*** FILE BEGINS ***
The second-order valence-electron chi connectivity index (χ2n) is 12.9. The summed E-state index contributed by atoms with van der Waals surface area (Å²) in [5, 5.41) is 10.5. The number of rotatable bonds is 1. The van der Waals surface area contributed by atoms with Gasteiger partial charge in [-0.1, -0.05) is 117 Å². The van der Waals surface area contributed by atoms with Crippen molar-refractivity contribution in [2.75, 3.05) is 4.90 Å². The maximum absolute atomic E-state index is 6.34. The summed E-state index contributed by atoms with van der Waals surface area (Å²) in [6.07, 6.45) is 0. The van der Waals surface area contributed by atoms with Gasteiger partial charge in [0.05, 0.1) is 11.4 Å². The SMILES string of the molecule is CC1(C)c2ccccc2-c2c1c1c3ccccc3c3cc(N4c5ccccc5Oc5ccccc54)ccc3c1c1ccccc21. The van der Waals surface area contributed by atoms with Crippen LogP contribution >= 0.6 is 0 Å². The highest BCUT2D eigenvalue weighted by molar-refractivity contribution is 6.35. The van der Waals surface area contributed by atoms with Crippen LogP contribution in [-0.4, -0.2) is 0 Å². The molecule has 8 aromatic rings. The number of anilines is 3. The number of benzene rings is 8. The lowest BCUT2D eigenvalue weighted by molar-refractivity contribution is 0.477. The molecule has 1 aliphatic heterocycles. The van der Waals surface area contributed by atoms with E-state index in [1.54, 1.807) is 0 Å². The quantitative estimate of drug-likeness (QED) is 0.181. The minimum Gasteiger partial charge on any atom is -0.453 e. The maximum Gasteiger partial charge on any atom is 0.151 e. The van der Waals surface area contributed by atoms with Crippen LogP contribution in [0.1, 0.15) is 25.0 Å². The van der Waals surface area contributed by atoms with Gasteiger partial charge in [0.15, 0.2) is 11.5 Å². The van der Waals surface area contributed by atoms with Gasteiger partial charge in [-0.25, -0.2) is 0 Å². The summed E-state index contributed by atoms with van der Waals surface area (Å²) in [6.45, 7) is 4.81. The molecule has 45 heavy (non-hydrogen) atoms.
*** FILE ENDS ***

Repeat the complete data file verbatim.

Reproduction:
The second-order valence-electron chi connectivity index (χ2n) is 12.9. The summed E-state index contributed by atoms with van der Waals surface area (Å²) in [5, 5.41) is 10.5. The number of rotatable bonds is 1. The van der Waals surface area contributed by atoms with Gasteiger partial charge in [-0.1, -0.05) is 117 Å². The van der Waals surface area contributed by atoms with Crippen molar-refractivity contribution in [2.75, 3.05) is 4.90 Å². The maximum absolute atomic E-state index is 6.34. The summed E-state index contributed by atoms with van der Waals surface area (Å²) in [6.07, 6.45) is 0. The van der Waals surface area contributed by atoms with Gasteiger partial charge in [0.05, 0.1) is 11.4 Å². The SMILES string of the molecule is CC1(C)c2ccccc2-c2c1c1c3ccccc3c3cc(N4c5ccccc5Oc5ccccc54)ccc3c1c1ccccc21. The van der Waals surface area contributed by atoms with Crippen LogP contribution >= 0.6 is 0 Å². The highest BCUT2D eigenvalue weighted by molar-refractivity contribution is 6.35. The van der Waals surface area contributed by atoms with Crippen LogP contribution in [-0.4, -0.2) is 0 Å². The molecule has 8 aromatic rings. The number of anilines is 3. The number of benzene rings is 8. The lowest BCUT2D eigenvalue weighted by molar-refractivity contribution is 0.477. The molecule has 1 aliphatic heterocycles. The van der Waals surface area contributed by atoms with E-state index in [1.54, 1.807) is 0 Å². The quantitative estimate of drug-likeness (QED) is 0.181. The minimum Gasteiger partial charge on any atom is -0.453 e. The maximum Gasteiger partial charge on any atom is 0.151 e. The van der Waals surface area contributed by atoms with Crippen LogP contribution in [0.1, 0.15) is 25.0 Å². The van der Waals surface area contributed by atoms with Gasteiger partial charge in [0.15, 0.2) is 11.5 Å². The van der Waals surface area contributed by atoms with Gasteiger partial charge in [-0.25, -0.2) is 0 Å². The summed E-state index contributed by atoms with van der Waals surface area (Å²) in [6.45, 7) is 4.81. The molecule has 45 heavy (non-hydrogen) atoms.